A person who owes a court-ordered amount of child support may fall behind in paying this sum. This occurs because of many reasons, including illness or sudden financial hardships, changes in custody and the needs of a child, or the occurrence of an employment change or remarriage. If you are behind on your child support payments, talk with a lawyer to learn more about what options you have to catch up on what is owed and avoid legal penalties.
Paying Off Past-Due Child Support
If you have a large child support debt, you may want to consider taking out a personal loan to cover it. These loans are available from banks, credit unions and online lenders. Your interest rate will depend on your credit rating, so it is important to shop around before applying.
The amount of the loan will be based on what you owe in child support. If you have a high credit rating, you should be able to get a loan for more than the total amount of your past-due support.
You can also try to contact the other parent and request that they pay a portion of their support obligation through a payment plan or in other ways. While this approach will not eliminate your obligation, it can make it easier to pay the debt and avoid legal consequences that could be as severe as wage garnishment or jail time.
Under federal law, child support agencies are obligated to report past-due child support to credit reporting agencies. This can cause problems for parents who try to apply for a mortgage or other financing to purchase property.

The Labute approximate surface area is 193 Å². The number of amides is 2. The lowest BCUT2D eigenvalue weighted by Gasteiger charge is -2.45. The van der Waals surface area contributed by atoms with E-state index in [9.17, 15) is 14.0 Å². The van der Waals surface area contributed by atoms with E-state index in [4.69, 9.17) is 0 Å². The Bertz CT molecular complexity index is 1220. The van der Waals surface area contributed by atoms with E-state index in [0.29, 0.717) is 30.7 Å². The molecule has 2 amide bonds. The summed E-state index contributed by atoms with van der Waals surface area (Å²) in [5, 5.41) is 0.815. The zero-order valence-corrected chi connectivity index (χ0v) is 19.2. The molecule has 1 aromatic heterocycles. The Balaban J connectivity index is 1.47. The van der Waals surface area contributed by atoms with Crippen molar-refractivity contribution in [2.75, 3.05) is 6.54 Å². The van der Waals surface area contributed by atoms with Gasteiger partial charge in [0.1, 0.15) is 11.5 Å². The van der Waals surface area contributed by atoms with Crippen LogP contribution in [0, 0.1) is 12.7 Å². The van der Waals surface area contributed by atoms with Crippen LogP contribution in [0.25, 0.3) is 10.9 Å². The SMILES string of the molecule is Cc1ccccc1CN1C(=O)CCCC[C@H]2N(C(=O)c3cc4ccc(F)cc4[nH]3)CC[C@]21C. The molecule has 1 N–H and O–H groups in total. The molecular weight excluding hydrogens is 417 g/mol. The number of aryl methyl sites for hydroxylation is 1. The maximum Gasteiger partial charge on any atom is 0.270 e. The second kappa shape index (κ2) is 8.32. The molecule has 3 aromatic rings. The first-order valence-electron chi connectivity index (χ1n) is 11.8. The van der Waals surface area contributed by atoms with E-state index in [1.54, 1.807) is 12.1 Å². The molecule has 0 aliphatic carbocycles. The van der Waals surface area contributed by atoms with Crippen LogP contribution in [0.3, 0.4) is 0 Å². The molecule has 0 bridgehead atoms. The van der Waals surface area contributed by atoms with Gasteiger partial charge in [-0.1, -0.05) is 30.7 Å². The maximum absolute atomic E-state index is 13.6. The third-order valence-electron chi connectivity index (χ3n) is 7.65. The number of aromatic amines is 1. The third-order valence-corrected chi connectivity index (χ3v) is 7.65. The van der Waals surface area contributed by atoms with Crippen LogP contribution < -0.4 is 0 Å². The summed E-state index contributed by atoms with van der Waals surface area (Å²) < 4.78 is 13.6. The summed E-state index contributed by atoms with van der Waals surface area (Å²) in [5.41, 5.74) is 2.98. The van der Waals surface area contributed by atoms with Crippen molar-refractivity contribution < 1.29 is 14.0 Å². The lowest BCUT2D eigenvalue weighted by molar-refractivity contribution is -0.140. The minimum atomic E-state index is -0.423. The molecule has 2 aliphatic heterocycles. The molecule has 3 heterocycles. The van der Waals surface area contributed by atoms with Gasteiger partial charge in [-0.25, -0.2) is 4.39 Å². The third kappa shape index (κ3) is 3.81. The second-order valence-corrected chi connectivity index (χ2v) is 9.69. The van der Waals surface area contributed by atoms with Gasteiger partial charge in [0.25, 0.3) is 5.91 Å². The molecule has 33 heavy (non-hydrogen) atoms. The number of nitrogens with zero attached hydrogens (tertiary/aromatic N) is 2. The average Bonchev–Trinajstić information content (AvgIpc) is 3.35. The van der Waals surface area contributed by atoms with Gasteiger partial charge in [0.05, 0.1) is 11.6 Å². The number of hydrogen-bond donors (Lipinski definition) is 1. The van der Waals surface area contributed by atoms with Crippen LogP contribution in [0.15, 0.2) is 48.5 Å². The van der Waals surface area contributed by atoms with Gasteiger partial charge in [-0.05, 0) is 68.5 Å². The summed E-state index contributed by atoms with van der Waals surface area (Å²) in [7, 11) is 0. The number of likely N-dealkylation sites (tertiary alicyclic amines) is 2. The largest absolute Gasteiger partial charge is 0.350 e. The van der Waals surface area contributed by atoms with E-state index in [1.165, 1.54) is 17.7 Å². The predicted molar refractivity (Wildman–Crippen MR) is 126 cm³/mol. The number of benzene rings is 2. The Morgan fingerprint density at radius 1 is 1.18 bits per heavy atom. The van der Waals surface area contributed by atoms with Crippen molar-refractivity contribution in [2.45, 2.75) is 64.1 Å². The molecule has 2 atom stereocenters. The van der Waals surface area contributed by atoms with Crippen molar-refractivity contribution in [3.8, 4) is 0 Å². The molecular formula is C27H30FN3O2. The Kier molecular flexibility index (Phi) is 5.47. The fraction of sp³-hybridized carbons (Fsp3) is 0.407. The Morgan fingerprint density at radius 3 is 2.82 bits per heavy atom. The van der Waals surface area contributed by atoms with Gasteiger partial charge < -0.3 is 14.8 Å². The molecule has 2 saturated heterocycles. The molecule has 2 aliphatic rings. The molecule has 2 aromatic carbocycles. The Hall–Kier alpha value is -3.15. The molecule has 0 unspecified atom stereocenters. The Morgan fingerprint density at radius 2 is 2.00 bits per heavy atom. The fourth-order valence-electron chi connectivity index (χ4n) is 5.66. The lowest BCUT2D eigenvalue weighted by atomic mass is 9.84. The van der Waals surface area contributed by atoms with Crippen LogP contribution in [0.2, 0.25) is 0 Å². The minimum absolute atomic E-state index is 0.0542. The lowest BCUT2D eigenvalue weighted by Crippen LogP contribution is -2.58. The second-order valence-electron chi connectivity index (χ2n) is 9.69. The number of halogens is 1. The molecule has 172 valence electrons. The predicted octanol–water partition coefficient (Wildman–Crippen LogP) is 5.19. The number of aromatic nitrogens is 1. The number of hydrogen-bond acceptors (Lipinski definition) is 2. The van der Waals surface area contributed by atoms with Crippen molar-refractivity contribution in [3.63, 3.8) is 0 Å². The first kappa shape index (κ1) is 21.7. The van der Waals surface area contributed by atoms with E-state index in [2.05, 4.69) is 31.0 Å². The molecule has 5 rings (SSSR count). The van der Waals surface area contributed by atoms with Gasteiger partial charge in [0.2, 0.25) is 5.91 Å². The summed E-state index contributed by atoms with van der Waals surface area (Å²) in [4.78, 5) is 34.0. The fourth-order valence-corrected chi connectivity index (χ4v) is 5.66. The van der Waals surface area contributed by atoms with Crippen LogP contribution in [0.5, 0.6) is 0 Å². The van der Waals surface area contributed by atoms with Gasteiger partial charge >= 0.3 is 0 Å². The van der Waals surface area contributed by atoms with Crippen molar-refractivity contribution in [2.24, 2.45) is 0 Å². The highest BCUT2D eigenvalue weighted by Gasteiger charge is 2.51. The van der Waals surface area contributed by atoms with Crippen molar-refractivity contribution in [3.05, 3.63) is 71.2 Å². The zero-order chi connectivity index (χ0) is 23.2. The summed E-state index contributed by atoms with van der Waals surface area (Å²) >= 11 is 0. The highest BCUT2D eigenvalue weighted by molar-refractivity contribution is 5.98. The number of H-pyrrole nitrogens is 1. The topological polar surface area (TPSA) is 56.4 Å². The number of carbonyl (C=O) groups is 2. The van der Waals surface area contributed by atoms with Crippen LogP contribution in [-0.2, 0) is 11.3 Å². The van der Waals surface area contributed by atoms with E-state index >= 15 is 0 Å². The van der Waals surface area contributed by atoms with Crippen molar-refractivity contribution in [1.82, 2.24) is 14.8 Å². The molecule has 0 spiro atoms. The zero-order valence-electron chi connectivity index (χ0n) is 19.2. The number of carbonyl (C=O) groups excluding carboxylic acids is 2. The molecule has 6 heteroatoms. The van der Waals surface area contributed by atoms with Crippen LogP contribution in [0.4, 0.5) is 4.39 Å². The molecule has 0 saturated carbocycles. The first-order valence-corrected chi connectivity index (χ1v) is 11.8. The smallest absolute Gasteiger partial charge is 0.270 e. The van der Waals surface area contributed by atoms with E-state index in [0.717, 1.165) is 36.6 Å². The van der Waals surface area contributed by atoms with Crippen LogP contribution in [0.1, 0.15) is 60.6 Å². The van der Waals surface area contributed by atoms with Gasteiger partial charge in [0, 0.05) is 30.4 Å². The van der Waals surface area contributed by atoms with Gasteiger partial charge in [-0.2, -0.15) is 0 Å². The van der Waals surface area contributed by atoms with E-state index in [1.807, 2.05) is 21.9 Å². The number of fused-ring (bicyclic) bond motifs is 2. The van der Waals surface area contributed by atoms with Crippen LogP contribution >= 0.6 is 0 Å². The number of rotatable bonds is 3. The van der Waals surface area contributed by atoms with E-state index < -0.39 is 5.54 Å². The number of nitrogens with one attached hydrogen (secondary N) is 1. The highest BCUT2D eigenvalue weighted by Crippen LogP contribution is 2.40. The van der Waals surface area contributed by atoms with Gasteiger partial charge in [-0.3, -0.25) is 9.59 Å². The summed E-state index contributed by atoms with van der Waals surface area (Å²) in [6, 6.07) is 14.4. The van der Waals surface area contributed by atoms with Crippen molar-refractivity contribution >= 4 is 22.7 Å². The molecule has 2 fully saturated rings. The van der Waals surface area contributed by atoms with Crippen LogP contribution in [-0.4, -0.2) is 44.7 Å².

Liens on Real Estate
A lien can be created against any real property you own if you owe back child support or arrears to the custodial parent. If you own a home or other property, you should consult a family law attorney to discuss the best way to handle your arrears and your rights regarding the lien.
If you are behind on your child support payments, it is crucial to act quickly. If you don’t, your income will be withheld automatically by the government to pay off the debt. This can result in a reduction of your income or even a loss of your income entirely.
The amount of the debt can be reduced by a judge through a modification order if you can demonstrate that your financial situation has changed significantly since the child support order was issued. You should be able to show that the modification is reasonable and will benefit you in the long run.
Other legal tools can also be used to enforce child support orders and collect the money that is owed. Some states will freeze bank accounts or seize other property, while others can revoke professional licenses and driver’s licenses of parents who are delinquent on their child support obligations.
A custodial parent’s failure to pay child support can be a serious issue, and it is not an easy problem to resolve. If you have questions about your support payments or are struggling to catch up on the amount owed, call Davis and Associates, Attorneys at Law, LLC today. Our attorneys can guide you through the complex process of settling your case and helping you recover the money that is owed.